Medibank, Optus, and other recent cyberattacks prompted the Australian government to form a 100-strong squad for combating cybercriminals.
Hacking and leaking sensitive data from Australia’s second-largest telecoms provider Optus and largest health insurance company Medibank prompted the government to promise its citizens retaliation against cybercrooks.
The nation’s government announced establishing a Joint standing operation against cybercriminal syndicates. The operation will involve a hundred cybersecurity practitioners and experts tasked with disrupting ransomware cartels.
“What they will do is scour the world, hunt down the criminal syndicates and gangs who are targeting Australia in cyberattacks, and disrupt their efforts,” Australia’s Minister for Home Affairs and Cyber Security Clare O’Neil said.
The minister said that the operation would be set up by the Australian Federal Police (AFP) and the Australian Signals Directorate (ASD), the country’s cyber watchdog. The operation will be a permanent one, which means it’s not only tasked with dealing with the fallout of recent major hacks.
According to O’Neil, the operation is not meant as a reactive policing force but as an offensive operation, proactively looking for cybercriminals that are targeting organizations and businesses in Australia.
“This is not a model of policing, where we wait for a crime to be committed and then try to understand who it is and do something to the people who are responsible. We are offensively going to find these people hunt them down, and debilitate them before they can attack our country,” O’Neil said.
The operation’s goal is to disrupt networks that enable ransomware operators to attack, the Australian government said in a statement announcing the operation.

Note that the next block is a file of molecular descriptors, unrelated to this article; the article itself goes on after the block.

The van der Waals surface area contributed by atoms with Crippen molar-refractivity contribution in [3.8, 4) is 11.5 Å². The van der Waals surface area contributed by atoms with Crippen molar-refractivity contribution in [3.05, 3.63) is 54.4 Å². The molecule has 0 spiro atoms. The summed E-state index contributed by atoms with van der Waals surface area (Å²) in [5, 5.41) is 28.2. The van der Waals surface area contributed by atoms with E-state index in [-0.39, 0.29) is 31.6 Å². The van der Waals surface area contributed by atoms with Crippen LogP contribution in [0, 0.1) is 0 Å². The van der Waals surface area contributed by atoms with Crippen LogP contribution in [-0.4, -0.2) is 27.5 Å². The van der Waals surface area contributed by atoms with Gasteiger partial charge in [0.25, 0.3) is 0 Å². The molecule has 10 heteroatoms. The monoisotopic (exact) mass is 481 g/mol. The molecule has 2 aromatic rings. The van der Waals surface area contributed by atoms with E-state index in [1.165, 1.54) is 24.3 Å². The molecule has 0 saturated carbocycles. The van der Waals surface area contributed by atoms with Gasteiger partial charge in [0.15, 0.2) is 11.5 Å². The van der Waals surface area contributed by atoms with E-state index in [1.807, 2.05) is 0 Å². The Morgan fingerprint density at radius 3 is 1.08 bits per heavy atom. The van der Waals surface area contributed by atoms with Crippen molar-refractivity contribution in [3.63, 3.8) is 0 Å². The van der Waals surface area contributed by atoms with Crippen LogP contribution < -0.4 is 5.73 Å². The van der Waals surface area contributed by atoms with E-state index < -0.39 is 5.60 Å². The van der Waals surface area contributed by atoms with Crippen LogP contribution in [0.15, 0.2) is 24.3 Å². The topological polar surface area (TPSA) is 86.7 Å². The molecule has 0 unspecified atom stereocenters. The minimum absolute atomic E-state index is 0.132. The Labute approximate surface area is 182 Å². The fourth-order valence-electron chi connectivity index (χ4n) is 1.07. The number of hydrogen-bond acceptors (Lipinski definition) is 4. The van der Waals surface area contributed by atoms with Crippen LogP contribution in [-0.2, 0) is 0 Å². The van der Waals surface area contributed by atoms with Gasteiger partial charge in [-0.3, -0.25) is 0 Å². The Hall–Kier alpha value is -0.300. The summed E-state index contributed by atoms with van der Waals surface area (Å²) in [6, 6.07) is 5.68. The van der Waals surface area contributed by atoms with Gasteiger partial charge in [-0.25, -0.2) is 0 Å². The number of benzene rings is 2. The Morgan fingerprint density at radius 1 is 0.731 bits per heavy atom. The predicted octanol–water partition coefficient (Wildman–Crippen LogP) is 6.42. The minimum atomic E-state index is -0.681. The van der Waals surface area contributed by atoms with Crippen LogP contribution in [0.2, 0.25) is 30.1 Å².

A day before announcing the operation, the AFP said that hackers behind the Medibank breach resided in Russia. Federal Police Commissioner Reece Kershaw went on record to say the authorities know the identities of the hackers and reminded Australia’s capabilities of “bringing overseas offenders back to Australia.”
Australia’s cyber woes
While the Optus hack kickstarted the cascade of cyberattacks in Australia, the Medibank hack has been in the spotlight recently. The company refused to pay the ransom hackers demanded over the sensitive data of about 9.7 million of its current and former customers.
The government is flirting with the idea of banning ransom payments to make Australia a less lucrative market for cybercriminals.
Several large Australian organizations have been breached in the last couple of months. While Optus and Medibank were the most notable, other breaches include Australia’s largest telecommunications company Telstra which had details of 30k of the company’s staff members leaked.
IT services provider Dialog and Woolworths subsidiary in Australia, MyDeal, were also attacked. Cybercriminals may have compromised a dataset from ForceNet, Australia’s defense e-communications platform.
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